The 2022 film awards season came to a close on Sunday, but not before two moments of jaw-dropping disrespect toward Black women went viral. The first came earlier this month, at the Critics’ Choice Awards, when director Jane Campion won the Best Director prize, and belittled Venus and Serena Williams’s tennis careers in the process. “You know, Serena and Venus are such marvels. However, you do not play against the guys like I have to,” she said in her acceptance speech. While the Williams sisters did laugh, Venus’s face said it all. A few weeks later, at the Oscars, comedian Chris Rock made a G.I. Jane joke about Jada Pinkett Smith’s buzzed hair, and Will Smith responded with “the slap heard across the world.” The incident prompted countless takes, most agreeing that it was one of the more astonishing moments in Oscars history. Yet in at least one regard, it was nothing new. Along with red carpets and acceptance speeches, the awards circuit has a long tradition of humbling Black women.
This history goes back at least as far as 1940, when Hattie McDaniel won the Academy Award for Best Supporting Actress. McDaniel was the first Black person to win an Oscar, but initially she wasn’t even invited to the whites-only hotel where the event was being held. In the end, she was allowed to attend, but she was seated in the back of the room against a wall. When she finally made it up onstage to accept, she graciously said, “I sincerely hope that I shall always be a credit to my race and the motion picture industry.”
Fast-forward to 2002, when Halle Berry won the Oscar for her performance in Monster’s Ball, making her the first and as of now only woman of color to win Best Actress. Her speech was famous for listing the Black actresses who came before her and the peers she hoped would follow in her stead. But her tears were mocked on late-night television. A year later, Best Actor Oscar winner Adrian Brody used his acceptance speech to lecherously kiss Berry to a roomful of applause. Reminiscing about her big night, Berry recently said that her win “meant nothing” for diversity in Hollywood. It has been 20 years, and no other women of color have been welcome into the Best Actress club.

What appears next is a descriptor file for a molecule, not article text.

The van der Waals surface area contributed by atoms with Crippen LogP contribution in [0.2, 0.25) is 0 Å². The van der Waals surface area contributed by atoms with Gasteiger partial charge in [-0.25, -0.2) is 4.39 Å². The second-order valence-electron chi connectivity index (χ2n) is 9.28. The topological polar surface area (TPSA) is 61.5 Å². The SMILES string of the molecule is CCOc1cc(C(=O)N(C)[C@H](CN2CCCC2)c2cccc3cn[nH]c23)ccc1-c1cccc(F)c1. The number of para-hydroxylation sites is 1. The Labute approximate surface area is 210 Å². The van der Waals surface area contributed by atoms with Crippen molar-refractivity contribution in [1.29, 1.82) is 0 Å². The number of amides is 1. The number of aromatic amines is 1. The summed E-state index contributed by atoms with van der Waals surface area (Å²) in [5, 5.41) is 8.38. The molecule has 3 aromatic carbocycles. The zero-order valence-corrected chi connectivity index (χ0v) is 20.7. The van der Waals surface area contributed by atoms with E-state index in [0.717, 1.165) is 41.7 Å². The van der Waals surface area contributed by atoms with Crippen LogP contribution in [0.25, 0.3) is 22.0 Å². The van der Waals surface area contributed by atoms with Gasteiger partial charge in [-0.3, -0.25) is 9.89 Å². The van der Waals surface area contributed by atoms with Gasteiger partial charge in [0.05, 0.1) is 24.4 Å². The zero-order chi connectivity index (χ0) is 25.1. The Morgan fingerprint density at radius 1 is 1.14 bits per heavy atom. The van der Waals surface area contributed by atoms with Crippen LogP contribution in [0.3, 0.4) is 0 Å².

Meanwhile, the Black actresses who have followed in Berry’s stead have faced countless indignities. During the awards cycle for Precious, Howard Stern caught some grief for saying of Gabourey Sibide, “There’s the most enormous, fat Black chick I’ve ever seen. She is enormous. Everyone’s pretending she’s a part of show business, and she’s never going to be in another movie.” Her co-star Mo’Nique refused to campaign because her schedule was packed with a late-night talk show and a family at home. Mo’Nique felt her work should have spoken for itself; instead she endured a press cycle that fixated on the fact that she didn’t shave her legs. When she accepted her Oscar for Best Supporting Actress, she addressed the controversy in her speech, saying, “I would like to thank the Academy for showing that it can be about the performance and not the politics.” More than a decade later, the Oscar winner says that she has been “blackballed” for not “playing the game.”